Why refugee camps are not enough
Today, 54 per cent of the world’s 21.3 million refugees are in such situations. UNHCR is responsible for refugees in 32 separate protracted refugee situations around the world, with an average length of exile of 26 years. Twenty-three of these have lasted more than two decades. In principle, refugees should have timely access to “durable solutions”: a pathway towards permanent reintegration into the state system. But in practice they are getting trapped in indefinite limbo without even the most basic sources of autonomy and opportunity. In 2015, for instance, fewer than 300,000 of the world’s refugees received access to either resettlement, or repatriation, or local integration. The rest were forced to remain in limbo for another year; the majority without even the right to work. They risk becoming perpetual refugees.
Message from Filmmaker Ai Weiwei
Community Development Centre
Centre for Creative Entrepreneurship
Centre for Learning
Why think tanks are more important than ever before
Think Tanks and Civil Societies
Creating Community Interests
What is the GDP of the Salish Sea?
The Art of Reconciliation
What will reconciliation look like when it’s been achieved?
My personal opinion is that reconciliation means Aboriginal people will be able to experience the same quality of life afforded to all Canadians. All of those socio-economic gaps are closed: health, housing, water, justice, education. For the broader Canadian population, the aspiration should be that we become a country where these disparities no longer exist.
Aboriginal planner and Aboriginal relations manager
City of Vancouver
MLSE will also benefit from Scotiabank’s efforts to use digital and mobile technologies to communicate with the bank’s customers – using its insights to connect to fans both at the rink and watching at home, Mr. Hopkinson said. The bank can also give MLSE access to its analytics team to assist in crunching large sets of data to better understand hockey fans, Mr. Doig said, and the deal will give MLSE a window into Scotiabank’s Scene loyalty program. Many of those are young people who the NHL has an interest in courting as future fans.
Canada has one of the world’s most robust wild-salmon conservation policies, but has largely failed to execute its plan even as many B.C. salmon populations have fallen into crisis, according to a new study.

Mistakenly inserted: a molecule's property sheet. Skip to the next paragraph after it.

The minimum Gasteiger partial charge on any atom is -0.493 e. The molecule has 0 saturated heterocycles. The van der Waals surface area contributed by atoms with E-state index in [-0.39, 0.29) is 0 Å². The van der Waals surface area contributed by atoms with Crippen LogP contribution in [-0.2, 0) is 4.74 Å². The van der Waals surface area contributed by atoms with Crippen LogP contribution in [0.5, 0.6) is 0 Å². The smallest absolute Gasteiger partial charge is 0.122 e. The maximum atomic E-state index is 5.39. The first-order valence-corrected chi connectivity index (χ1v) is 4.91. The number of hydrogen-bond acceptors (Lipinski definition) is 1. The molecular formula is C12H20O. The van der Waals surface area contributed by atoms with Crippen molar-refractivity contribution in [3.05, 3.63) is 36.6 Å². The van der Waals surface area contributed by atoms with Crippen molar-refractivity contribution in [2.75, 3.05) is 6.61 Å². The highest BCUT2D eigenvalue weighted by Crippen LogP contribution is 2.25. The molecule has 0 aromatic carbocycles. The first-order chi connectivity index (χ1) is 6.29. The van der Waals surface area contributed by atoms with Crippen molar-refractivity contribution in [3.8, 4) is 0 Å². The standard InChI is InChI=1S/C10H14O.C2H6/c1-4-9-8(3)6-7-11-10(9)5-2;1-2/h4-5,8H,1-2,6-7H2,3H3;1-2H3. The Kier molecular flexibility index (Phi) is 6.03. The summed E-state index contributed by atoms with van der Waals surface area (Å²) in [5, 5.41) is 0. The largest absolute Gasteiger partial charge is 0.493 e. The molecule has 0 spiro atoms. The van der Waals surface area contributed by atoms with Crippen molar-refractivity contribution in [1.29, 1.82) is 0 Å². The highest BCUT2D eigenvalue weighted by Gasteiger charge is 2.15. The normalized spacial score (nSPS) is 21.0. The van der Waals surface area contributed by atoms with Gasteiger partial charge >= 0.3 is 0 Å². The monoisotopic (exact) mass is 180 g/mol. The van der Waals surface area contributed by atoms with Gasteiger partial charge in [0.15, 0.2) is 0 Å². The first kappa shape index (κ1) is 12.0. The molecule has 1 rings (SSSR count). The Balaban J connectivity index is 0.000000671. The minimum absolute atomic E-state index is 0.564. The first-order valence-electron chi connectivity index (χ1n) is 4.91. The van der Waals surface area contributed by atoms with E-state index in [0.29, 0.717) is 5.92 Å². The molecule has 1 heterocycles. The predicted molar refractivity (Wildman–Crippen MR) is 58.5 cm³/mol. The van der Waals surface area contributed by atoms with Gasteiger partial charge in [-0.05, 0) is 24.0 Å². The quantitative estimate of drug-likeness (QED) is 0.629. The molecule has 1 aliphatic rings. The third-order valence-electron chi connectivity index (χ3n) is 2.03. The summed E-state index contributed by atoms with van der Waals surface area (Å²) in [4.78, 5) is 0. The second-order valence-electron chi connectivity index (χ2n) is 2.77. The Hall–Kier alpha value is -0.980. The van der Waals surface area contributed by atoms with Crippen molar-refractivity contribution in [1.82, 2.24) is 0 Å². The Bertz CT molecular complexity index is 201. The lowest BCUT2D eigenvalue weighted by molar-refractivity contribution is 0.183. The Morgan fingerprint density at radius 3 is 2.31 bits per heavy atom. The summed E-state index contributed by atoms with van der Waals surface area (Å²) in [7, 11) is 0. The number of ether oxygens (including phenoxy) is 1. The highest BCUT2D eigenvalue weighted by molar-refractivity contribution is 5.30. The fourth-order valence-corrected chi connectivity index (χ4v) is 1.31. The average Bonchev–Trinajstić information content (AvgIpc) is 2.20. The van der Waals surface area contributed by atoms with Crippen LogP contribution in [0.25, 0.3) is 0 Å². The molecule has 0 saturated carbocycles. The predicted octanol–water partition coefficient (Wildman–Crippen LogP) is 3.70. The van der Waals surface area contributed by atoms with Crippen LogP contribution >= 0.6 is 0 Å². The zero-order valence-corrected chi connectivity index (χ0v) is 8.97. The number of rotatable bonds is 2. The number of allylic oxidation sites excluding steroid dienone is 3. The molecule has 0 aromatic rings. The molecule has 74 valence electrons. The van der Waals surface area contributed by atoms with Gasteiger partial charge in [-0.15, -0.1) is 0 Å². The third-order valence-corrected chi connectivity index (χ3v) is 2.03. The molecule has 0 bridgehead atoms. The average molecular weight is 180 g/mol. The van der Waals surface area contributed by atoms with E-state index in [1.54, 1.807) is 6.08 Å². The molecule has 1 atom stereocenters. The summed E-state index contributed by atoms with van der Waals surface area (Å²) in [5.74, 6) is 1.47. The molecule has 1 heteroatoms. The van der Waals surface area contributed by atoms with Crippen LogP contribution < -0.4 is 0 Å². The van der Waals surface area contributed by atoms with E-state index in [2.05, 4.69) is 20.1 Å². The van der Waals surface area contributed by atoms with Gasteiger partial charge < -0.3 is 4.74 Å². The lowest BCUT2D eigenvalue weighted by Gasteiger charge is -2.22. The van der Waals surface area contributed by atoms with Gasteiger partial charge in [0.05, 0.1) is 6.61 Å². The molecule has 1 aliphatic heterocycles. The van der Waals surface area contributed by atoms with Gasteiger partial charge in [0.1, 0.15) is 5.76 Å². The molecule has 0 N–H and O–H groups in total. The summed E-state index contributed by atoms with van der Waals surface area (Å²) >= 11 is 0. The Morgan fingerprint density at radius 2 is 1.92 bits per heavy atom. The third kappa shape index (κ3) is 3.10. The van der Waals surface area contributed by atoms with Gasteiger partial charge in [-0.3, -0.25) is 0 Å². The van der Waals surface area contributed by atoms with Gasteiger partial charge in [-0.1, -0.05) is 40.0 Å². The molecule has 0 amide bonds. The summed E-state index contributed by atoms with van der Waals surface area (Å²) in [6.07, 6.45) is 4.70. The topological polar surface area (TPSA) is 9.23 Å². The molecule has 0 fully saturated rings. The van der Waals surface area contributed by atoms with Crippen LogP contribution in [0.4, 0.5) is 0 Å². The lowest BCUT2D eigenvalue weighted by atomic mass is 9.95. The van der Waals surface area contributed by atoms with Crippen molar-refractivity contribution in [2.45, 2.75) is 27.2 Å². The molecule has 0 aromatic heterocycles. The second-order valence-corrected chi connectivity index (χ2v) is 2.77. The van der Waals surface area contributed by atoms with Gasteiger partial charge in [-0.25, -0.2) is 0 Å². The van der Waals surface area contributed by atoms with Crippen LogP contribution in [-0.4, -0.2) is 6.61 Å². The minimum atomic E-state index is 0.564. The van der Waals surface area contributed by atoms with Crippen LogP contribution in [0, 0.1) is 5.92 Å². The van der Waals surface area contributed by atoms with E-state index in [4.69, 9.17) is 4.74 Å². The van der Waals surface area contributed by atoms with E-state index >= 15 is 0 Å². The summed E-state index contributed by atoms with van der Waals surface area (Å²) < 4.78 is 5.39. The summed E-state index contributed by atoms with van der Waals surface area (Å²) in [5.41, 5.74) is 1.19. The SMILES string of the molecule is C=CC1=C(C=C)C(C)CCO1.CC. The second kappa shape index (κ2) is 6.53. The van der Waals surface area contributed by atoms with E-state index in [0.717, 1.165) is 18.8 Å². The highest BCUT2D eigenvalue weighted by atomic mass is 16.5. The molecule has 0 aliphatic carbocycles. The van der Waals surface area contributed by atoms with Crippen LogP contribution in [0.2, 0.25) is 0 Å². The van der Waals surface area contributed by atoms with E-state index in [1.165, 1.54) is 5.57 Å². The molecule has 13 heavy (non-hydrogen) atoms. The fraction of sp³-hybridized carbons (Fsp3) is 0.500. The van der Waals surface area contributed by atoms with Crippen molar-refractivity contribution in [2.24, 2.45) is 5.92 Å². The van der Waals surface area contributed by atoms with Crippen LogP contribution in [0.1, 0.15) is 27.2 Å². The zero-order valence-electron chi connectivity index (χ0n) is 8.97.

Book Community Network
Informed citizens are key to Canada’s energy future
Through a series of regional dialogues this September and October, the SFU Centre for Dialogue will convene 150 citizens who reflect the diversity of all Canadians. Coming from different home towns, perspectives and backgrounds, these participants will sit down to hear about one another’s values and how they relate to energy.
This new approach begins by laying all the information on the table. Too much of what we read about energy in Canada contains cherry-picked facts that build the case toward some predetermined outcome. The discussion guide we have just launched provides a unique and original resource for this critical discussion, exactly because it surfaces multiple perspectives without censorship.
Just as important as fact-based information are the values that guide our decisions. Experts, campaigners and even lobbyists all have important roles to play, but it would be a mistake to think that they can replace the functions of citizens in a democratic society.
This initiative will mark the first time ever that randomly selected citizens have come together to deliberate and advise the federal government on energy policy. This work is funded by the federal Department of Natural Resources, which deserves credit for placing citizens front and centre in its decision-making process.
The results will be unprecedented: A set of recommendations showing what citizens – coming from all corners of the country and different walks of life – can agree upon when they search for common ground on energy.
No one’s saying this conversation will be easy. Participants will have to imagine themselves in the shoes of others and will consider the same constraints and trade-offs faced by their elected representatives. But working through the hard questions is something we desperately need as a country and the citizen dialogues will provide a reference point to inform future pathways in national policy.
Along the way, we expect a robust discussion. There will almost certainly be moments of disagreement. That’s healthy in a democracy.
What we can’t afford is to squander another opportunity to listen deeply and improve the conversation about energy. Energy is central to our lives – and the family of Canada is too important.